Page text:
There are clues suggesting that the First Day of Summer was considered the first day of the year. Ancient Icelanders calculated people’s age by the number of winters they had lived through, a practice that is still upheld in the countryside with horses and other domestic animals.

A bit like Christmas and Valentine’s Day

Though birthday and Christmas presents have mostly eclipsed them today, Icelanders still give “summer presents” on the First Day of Summer, a tradition that predates Christmas presents by at least several hundred years. “The oldest written example of a summer present is from the 16th century, from Bishop Gissur Einarsson at Skálholt, who wrote in his journal that he was choosing summer gifts for his household. But the tradition might be hundreds of years older,” Árni explains.

Though the summer present tradition declined in popularity in the 20th century, Árni says many Icelanders have embraced the tradition anew and kept it going, “myself included!” These days an Icelandic child could expect to receive an outdoor toy, such as a ball or a box of street chalk, on the holiday. The First Day of Summer was also called Maiden’s Day and known as a day when young men could profess their love to their sweethearts.

Summer weather

While the first day of summer marks the beginning of the season, Icelandic residents often have to wait many more weeks for balmy weather. Although winter is “officially” over, it is not uncommon to have snow, hail, or freezing temperatures across the country on the holiday. On the First Day of Summer in 1949, the highest recorded temperature in the country was -0.2°C (31.6°F), and Reykjavík was blanketed with 4cm (1.6in) of snow. Yet even bad weather can give reason to be hopeful – some Icelanders used to believe that frost on the eve of the First Day of Summer was an omen of a good summer ahead.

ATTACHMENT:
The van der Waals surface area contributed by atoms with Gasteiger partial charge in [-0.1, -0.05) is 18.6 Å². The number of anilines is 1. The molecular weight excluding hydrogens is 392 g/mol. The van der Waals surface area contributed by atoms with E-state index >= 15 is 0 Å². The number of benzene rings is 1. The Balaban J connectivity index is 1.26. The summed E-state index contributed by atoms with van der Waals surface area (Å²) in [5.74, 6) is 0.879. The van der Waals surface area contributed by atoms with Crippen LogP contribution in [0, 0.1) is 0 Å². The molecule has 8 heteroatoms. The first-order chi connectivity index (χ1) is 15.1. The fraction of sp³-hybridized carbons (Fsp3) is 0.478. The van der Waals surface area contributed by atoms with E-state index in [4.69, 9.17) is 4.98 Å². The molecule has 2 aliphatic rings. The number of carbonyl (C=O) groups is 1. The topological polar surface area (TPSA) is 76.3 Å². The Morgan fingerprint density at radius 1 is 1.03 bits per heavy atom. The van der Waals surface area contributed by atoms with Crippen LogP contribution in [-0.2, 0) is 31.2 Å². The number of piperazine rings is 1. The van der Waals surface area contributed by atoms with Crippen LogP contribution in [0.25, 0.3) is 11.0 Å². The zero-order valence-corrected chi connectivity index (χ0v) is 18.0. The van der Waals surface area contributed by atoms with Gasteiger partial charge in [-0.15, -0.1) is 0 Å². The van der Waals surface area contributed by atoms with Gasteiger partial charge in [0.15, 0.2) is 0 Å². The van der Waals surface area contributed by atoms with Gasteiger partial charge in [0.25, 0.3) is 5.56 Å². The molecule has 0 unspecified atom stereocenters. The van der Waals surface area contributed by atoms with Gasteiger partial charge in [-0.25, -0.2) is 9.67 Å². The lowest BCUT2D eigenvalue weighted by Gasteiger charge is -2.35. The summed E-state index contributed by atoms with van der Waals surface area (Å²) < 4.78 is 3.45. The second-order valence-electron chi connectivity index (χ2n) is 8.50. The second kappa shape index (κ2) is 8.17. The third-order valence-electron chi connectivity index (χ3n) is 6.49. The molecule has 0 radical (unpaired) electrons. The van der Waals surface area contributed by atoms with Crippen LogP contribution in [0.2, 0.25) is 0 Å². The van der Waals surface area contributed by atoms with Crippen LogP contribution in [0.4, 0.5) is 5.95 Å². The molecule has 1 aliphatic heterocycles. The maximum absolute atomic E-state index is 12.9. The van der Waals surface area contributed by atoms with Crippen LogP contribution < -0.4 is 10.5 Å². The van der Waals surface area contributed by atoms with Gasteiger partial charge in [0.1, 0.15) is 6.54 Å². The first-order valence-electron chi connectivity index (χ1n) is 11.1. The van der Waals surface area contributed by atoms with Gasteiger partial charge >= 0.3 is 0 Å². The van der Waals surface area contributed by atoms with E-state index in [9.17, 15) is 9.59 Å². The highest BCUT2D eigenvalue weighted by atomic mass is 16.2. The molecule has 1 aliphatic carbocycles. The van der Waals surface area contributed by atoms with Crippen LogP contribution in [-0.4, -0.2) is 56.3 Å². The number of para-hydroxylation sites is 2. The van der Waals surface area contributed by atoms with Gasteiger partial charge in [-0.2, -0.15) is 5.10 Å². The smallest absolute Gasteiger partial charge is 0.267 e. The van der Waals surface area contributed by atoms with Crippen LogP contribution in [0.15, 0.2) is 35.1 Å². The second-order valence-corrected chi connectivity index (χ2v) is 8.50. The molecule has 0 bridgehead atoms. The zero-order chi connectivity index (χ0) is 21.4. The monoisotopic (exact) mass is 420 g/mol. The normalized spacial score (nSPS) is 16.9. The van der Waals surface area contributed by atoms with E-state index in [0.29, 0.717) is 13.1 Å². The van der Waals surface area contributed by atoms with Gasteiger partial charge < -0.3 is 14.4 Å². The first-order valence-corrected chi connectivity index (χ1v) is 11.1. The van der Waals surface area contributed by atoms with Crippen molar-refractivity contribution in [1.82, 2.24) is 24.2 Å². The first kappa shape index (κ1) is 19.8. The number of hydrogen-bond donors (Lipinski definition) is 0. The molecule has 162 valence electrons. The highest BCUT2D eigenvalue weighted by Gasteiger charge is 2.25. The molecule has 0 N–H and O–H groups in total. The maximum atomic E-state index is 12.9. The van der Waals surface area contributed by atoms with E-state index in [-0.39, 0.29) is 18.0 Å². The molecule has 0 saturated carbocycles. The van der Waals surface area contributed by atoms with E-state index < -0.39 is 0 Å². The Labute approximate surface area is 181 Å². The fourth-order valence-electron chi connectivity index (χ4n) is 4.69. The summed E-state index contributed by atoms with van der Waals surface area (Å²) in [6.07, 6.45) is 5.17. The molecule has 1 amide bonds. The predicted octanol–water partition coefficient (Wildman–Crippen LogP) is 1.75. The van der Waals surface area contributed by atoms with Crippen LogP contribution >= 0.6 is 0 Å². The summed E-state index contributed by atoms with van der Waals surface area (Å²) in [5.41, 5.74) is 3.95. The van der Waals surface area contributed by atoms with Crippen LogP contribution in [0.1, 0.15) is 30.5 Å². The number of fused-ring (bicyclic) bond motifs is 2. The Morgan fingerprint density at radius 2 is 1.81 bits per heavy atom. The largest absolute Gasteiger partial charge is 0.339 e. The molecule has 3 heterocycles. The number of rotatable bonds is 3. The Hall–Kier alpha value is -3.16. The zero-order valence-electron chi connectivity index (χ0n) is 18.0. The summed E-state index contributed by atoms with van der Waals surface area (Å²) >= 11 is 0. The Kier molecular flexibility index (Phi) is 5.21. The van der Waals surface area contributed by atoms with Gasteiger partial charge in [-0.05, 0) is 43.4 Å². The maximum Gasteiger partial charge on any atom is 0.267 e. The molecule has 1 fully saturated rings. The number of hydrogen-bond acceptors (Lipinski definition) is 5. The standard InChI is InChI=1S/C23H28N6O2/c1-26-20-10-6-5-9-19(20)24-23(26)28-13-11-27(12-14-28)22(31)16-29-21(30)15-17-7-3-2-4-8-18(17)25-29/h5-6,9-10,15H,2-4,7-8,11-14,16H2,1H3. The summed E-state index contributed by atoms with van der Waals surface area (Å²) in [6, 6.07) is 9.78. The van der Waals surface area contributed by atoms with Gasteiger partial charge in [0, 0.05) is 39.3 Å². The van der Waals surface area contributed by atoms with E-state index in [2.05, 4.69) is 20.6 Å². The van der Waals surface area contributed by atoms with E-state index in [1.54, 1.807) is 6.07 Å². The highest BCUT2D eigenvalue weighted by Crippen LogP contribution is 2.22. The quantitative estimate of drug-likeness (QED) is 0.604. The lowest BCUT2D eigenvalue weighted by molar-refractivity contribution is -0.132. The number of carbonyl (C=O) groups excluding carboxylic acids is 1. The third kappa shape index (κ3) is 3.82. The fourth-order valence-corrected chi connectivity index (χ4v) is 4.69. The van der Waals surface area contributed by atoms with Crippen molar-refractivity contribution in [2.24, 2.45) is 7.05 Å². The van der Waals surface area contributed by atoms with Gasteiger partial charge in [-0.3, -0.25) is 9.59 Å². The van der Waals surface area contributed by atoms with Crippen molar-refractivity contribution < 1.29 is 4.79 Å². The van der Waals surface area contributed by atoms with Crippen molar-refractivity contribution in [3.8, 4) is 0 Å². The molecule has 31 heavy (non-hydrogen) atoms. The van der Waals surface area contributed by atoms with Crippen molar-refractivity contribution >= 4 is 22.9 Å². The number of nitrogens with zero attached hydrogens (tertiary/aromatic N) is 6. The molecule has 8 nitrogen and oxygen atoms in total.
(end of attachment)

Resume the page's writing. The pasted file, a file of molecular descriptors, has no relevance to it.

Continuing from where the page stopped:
Worms, Dogs Receive Special Blessing on First Day of Summer

The First Day of Summer was celebrated on Thursday with festivities of all sorts, not least a special blessing of animals at a church in the district of Grafarholt, Vísir reports.

Sumardargurinn fyrsti, or the First Day of Summer, is an annual public holiday that falls between April 19 and 25 every year. The weather was rather warm (for Iceland) in the capital area, with temperatures reaching 14.7°C [59°F]. This actually broke the previous record for warmest First Day of Summer: 13.5°C [56°F] in 1998.

While many were celebrating out-of-doors around the capital and throughout Iceland, parishioners of the Guðríðarkirkja church took the opportunity to take part in a long-standing holiday tradition at the church, namely the blessing of beloved pets and animals. Pastor Leif Ragnar Jónsson says this is an old tradition and one well-known abroad, with connections to Francis of Assisi, Patron Saint of animals and nature.

The first animals to be blessed in the ceremony were eight worms, which were brought in by two girls named Anna and Karen. Dogs, cats, and parrots also received blessings.


Temperatures Up to 16°C Tomorrow on First Day of Summer

Laugardalslaug Pool Reykjavík.

Sunshine and summer temperatures are expected tomorrow on Iceland’s national holiday known as Sumardagurinn fyrsti, or the First Day of Summer. The Icelandic Met Office forecasts temperatures as high as 16°C (60.8°F) in some regions tomorrow afternoon, and sunshine virtually across the entire country.

The First Day of Summer is marked yearly in Iceland on the first Thursday following April 18. Weather on the holiday, however, is often not as pleasant as the its name suggests, regularly featuring rain, wind, and snow. If the Icelandic Met Office’s forecast is to be trusted, however, tomorrow has both sunshine and high temperatures in store for residents and visitors across the country.

Temperatures are expected to reach a high of 16°C (60.8°F) between 3.00-4.00pm tomorrow in Reykjavík, and 1.00-4.00pm in Northwest Iceland. Parts of West Iceland could see highs of 15°C (59°F) while South Iceland and the Westfjords may reach highs of 13°C (55.4°F). In East Iceland, expected highs are a tad lower, at 11°C (51.8°F), though a fair amount of sunshine is expected in the region, as nearly everywhere else on the island.

The good weather will not hold out for long, however, as rain is in the forecast in much of the country tomorrow evening.